In the Autumn of 1845, an ox wagon train left a point ten miles northeast of Lebanon, Tennessee, on Rock Creek, the migrants seeking a new home in the new state of Arkansas. They traveled over a military road from Memphis to Batesville then followed a country trail to the mouth of Buffalo River, stopping in the Buffalo-Tomahawk section in December 1845. Included in the group were three brothers, namely: Joshua, Peter and Asa Reeves, and their half-brother John Reeves.
Joshua Reeves was married to Mahala Grinder and a son, Bob Reeves (Uncle Bob) was born to them July 20, 1845, a short time before the wagon train left Tennessee. This family stopped at Keeling Spring on Tomahawk. In 1848, Joshua and family moved to Texas to grow cotton where Mahala died in 1849, and is buried at Belton, Texas. Joshua and his children then returned to Arkansas by way of Ft. Smith and Springfield, MO. He soon married again--the children were not popular with the new wife and they went to make their home with David Barnett and wife, who reared Uncle Bob Reeves along with their own family.
Peter Reeves, who had married Katie Grinder, sister of Mahala, settled with his family on Buffalo River, taking a government patent on the land along the north side of the river where US Highway 65 now bridges Buffalo. Their home was in the Joel Baker hollow at a point just north of where Highway 65 now leaves the valley. Fletcher Reeves and James Reeves were sons of Peter. There were two daughters, Louisa who married Cass McKinney and Jone who married Andy Mckinney. Fletcher Reeves was the father of Redin Reeves and Tennessee Reeves who married John Henry Barnett.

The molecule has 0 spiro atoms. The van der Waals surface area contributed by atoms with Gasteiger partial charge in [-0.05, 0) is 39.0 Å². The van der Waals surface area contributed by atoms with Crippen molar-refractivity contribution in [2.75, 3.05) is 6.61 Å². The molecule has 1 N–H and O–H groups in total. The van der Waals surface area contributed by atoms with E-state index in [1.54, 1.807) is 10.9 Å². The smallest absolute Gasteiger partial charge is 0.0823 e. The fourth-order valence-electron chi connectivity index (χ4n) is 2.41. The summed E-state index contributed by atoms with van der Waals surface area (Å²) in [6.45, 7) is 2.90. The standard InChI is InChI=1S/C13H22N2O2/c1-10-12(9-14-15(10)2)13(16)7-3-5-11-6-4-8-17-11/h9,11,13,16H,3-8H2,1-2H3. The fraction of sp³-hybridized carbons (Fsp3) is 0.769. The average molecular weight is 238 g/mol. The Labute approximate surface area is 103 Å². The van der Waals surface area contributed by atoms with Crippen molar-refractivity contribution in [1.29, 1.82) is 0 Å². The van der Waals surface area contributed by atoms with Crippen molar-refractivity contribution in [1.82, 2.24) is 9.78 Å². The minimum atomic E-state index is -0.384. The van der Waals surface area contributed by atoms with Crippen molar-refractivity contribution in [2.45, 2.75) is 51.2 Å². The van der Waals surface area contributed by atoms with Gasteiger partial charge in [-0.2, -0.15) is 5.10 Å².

Asa Reeves settled on Silver Hill. The half-brother John Reeves patented the lands along Bear Creek know now as the Dana Peek place. There were two children, Bruin and Cyntha.
Included in the wagon train was Aunt Becky Baker, mother of Jessie, John Riley, and Redin Baker and Aunt Sarah Mays. Aunt Becky was the sister of Joshua, Asa and Peter Reeves.
Another sister of Aunt Becky’s married a Baker, the father of Jasper and Calvin Baker. They settled on Bear Creek in the present Baker Hollow community. This may account for the first county seat of Searcy County, located in the Baker Hollow Area, being named Lebanon. Clay Hensley’s mother and Jeff Stephenson’s mother were sisters of Jasper and Calvin Baker. Therefore, the mother of Jasper and Calvin Baker and also the grandmother of Clay Hensley and Jeff Stephenson, on the Baker side, --the mother of Jessie, John Riley and Pedin Baker and Aunt Sarah Mays --were sisters of Joshua, Peter and Asa Reeves.
The wagon train from Tennessee carried several unmarried young people, including Marget F (Flurry) Grinder, her brother Bob Grinder and David Barnett. No direct kinsman of David Barnett emigrated from Tennessee at this time. Bob Grinder later became the father of George Grinder.